An experts meeting on the theme “Towards the Integration of the Principles of Cultural Diversity and Intercultural Dialog in Sustainable Development Policies” was held at UNESCO headquarters May 21 to 23, 2007. The meeting, organized by UNESCO in collaboration with the Arab League Educational, Cultural, and Scientific Organization (ALECSO), sought to translate into concrete policies the principles of cultural diversity and intercultural dialog after a critical analysis of the vocabulary used by the intellectual community and the political world.
On May 21, 2007, on the occasion of World Day for Cultural Diversity for Dialogue and Development, UNESCO director-general Koïchiro Matsuura gave a speech to open the meeting. He began by thanking ALECSO director-general Mongi Bousnina, with whom UNESCO has been working closely for many years. Mr. Matsuura also thanked the various experts from government and non-government organizations for generously agreeing to take part in the meeting.
“Today, the international community must agree on a vocabulary and an innovative method that places the principles of cultural diversity and dialog at the heart of sustainable development,” declared Mr. Matsuura. “That is what UNESCO has worked to achieve within the framework of the United Nations, in particular through the adoption of the Universal Declaration on Cultural Diversity (2001),” he continued. “In fact, all the work accomplished by UNESCO in this field since its inception, and the seven international conventions on the protection and promotion of cultural diversity in its many manifestations this has made it possible to adopt, provides compelling proof today that cultures are not closed and inward-looking.”
According to Matsuura, “the issue of terminology is important because, ultimately, it speaks to and underpins our entire concept of cultural diversity. It also speaks to our ability to convince individual states and all of the United Nations and its development agencies of the important role of culture, cultural exchange, and intercultural dialog in the emergence of a development model that is truly sustainable.” To meet these challenges, he added, certain action strategies had already been set out. Mr. Matsuura cited the example of actions and/or positions ensuing from the 2001 United Nations global agenda for a dialog between civilizations, the Report of the High-Level Group of the Alliance of Civilizations published in the fall of 2006, and the World Summit on Sustainable Development held in 2002 in Johannesburg.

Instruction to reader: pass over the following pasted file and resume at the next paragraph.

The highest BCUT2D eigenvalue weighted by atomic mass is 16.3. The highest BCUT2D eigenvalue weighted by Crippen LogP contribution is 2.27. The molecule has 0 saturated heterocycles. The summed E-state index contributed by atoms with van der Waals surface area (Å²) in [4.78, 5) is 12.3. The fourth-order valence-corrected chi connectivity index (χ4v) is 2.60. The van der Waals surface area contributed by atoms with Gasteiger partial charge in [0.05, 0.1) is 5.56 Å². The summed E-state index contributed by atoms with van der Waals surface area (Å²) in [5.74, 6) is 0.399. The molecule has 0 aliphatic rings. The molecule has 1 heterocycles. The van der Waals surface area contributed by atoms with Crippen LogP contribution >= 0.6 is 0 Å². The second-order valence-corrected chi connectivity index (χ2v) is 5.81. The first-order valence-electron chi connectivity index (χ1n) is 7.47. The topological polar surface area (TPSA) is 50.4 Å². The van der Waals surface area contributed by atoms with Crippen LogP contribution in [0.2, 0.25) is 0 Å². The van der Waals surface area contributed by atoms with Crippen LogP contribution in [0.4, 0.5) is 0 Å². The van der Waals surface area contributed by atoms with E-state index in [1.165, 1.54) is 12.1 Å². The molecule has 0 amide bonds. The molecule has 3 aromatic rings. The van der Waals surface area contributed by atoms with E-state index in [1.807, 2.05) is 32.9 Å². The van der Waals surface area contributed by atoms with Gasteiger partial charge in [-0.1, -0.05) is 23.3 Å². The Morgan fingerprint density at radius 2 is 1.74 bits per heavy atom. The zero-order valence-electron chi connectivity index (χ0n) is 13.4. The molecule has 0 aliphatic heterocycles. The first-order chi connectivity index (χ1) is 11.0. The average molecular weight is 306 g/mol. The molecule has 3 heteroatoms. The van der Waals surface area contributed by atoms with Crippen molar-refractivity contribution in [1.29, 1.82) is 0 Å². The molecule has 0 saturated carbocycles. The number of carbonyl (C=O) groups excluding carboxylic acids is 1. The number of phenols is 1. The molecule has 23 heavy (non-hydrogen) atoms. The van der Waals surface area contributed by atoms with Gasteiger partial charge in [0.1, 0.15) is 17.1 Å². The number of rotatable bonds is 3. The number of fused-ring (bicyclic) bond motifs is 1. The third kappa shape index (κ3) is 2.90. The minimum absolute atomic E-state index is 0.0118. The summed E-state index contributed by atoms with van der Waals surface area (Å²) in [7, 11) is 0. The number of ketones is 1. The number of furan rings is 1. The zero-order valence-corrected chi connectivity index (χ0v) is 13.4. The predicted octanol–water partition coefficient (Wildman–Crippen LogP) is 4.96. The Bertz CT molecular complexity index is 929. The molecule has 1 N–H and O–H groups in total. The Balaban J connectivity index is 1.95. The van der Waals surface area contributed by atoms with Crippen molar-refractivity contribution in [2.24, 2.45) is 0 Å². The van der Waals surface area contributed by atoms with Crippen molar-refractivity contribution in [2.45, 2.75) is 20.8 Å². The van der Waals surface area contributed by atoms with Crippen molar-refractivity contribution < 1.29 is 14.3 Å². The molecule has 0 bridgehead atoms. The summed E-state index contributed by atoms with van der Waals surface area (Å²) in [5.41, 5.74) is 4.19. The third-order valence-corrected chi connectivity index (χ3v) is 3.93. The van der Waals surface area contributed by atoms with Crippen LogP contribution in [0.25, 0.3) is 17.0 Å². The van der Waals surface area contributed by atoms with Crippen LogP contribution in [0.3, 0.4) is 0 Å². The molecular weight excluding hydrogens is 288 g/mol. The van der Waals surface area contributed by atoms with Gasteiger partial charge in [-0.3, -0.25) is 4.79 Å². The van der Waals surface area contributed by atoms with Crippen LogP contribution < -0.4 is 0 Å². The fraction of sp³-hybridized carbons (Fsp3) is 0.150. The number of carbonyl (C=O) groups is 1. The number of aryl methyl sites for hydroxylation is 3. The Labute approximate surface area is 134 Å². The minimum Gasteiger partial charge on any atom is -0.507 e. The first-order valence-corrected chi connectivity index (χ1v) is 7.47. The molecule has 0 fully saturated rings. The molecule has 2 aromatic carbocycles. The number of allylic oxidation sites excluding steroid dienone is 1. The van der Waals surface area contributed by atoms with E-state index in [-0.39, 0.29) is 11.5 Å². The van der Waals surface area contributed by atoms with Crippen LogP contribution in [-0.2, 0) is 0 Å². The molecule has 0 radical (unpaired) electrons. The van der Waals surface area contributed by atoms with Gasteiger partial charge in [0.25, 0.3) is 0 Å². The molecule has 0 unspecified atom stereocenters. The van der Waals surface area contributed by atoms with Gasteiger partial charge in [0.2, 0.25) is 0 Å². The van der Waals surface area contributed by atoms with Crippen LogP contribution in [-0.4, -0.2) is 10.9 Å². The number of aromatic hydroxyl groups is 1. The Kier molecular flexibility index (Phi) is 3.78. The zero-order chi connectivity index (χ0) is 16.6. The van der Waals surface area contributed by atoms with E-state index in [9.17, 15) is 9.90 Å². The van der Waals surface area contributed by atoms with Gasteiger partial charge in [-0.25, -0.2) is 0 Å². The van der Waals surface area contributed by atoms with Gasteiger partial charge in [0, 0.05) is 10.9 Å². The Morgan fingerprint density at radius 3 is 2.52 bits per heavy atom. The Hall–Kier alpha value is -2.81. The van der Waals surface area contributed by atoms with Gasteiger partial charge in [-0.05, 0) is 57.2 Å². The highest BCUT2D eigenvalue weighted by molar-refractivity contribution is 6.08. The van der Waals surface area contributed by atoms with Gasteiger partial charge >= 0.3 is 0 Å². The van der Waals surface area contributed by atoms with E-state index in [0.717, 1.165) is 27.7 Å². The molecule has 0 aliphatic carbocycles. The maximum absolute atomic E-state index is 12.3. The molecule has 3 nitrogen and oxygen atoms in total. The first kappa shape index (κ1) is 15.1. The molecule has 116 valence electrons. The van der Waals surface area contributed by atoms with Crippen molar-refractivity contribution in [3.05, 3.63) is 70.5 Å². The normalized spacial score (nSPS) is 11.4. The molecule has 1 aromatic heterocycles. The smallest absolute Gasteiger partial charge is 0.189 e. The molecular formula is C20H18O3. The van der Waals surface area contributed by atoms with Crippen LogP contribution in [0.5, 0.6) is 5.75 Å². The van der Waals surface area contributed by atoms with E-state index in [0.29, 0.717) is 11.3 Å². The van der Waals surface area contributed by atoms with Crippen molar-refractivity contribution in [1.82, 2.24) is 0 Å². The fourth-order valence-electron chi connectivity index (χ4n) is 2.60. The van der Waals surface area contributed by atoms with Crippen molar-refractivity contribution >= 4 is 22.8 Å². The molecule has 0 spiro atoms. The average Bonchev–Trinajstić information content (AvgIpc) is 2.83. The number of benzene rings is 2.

On the same topic, Mr. Matsuura added that “all throughout recent years, UNESCO has, through a cross-sector and multidisciplinary approach, placed greater emphasis on cultural dialog, quality education, the revision of schoolbooks, and the promotion of cultural, linguistic, and religious diversity, which led to the development and adoption by our organization’s Executive Council of an action plan to promote dialog between peoples in 2006. Without a doubt, it is now time to articulate these various initiatives, clarify the concepts used, and bring consistency to our thinking. Indeed, this is the very issue being discussed today. I am pleased to note that the issues of terminology and practical and concrete policies will also be addressed,” stated Matsuura.
In closing, Matsuura declared that “UNESCO is more aware than ever of the links between cultural diversity, intercultural dialog, and sustainable development (…) and has a very major responsibility in this regard. We must give ourselves the means to reconcile universal rights with the diversity of the human condition in the new reality created by globalization. I will therefore be following your discussions with great interest. I am sure they will measure up to these issues.”